The impact of the Financial Transaction Tax on the European repo market

Richard Comotto, Senior Visiting Fellow at the ICMA Centre, Henley Business School, has recently produced a report for the International Capital Market Association’s European Repo Council (ERC) on the impact of the proposed European Financial Transaction Tax. The report, entitled: "Collateral damage: the impact of the Financial Transaction Tax on the European repo market and its consequences for the financial markets and the real economy", is available online from the ICMA website.

Richard Comotto, Senior Visiting Fellow at the ICMA Centre, Henley Business School, has recently produced a report for the International Capital Market Association’s European Repo Council (ERC) on the impact of the proposed European Financial Transaction Tax. The report, entitled: "Collateral damage: the impact of the Financial Transaction Tax on the European repo market and its consequences for the financial markets and the real economy", is available online from the ICMA website.

The report warns that the tax would create serious negative consequences for the repo and other financial markets, as well as the real economy, monetary policy implementation by the ECB, regulation and government funding. Richard Comotto states "The specific intention of the authors of the FTT is to sweep away the current system of financial intermediation by primary dealers and secondary market-makers, and build an entirely new financial system".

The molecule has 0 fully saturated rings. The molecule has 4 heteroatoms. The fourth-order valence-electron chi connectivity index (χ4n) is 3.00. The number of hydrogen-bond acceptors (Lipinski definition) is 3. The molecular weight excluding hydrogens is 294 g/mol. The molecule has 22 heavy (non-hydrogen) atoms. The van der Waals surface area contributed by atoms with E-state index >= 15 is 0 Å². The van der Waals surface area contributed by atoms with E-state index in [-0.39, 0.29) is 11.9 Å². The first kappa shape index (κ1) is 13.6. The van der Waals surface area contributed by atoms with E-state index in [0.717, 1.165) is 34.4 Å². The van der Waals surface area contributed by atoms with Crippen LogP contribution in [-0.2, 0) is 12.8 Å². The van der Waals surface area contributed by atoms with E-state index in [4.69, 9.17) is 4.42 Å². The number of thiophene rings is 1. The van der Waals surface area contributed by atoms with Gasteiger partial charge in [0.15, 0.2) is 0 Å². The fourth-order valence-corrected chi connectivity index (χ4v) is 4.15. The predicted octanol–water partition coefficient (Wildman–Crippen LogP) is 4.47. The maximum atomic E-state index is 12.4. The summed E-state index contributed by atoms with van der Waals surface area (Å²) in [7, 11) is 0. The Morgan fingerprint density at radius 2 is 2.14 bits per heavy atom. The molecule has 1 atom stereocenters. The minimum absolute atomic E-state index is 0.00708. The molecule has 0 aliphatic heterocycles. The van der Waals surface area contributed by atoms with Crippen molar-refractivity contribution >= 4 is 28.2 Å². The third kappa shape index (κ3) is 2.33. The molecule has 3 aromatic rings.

The report has received international exposure and has been featured widely in the financial media, including the Daily Telegraph. The study recommends exemption for repos and securities lending to be exempt from the tax, together with primary dealers and market-makers operating in bond markets.

The European Commission released a statement acknowledging the repo market's concerns but stated that these were previously taken into account, as the tax would only be applied once to a transaction and not to both sides as with other securities. Richard Comotto has since replied, stating that this was "perfectly well understood" in the report and suggested "that the Commission may not have understood the argument that a market-maker has to pay the tax twice, once on the repo with a counterparty buying collateral and once on the reverse repo with a counterparty selling collateral." He stated, "the main impact is that the tax is calculated at a flat rate of 0.1%, whereas repo spreads (the revenue to market-makers) is calculated at per annum rates. So, for an overnight repo, a market-maker would typically make EUR 1.39 for every million in deal size, whereas the tax would be EUR 2,000."

You can find more information on Richard Comotto and his role with the ICMA Centre on his biography page, together with details on the popular MSc module he delivers on short-term financial markets (FX, money markets and securities financing).

Published 10th April 2013

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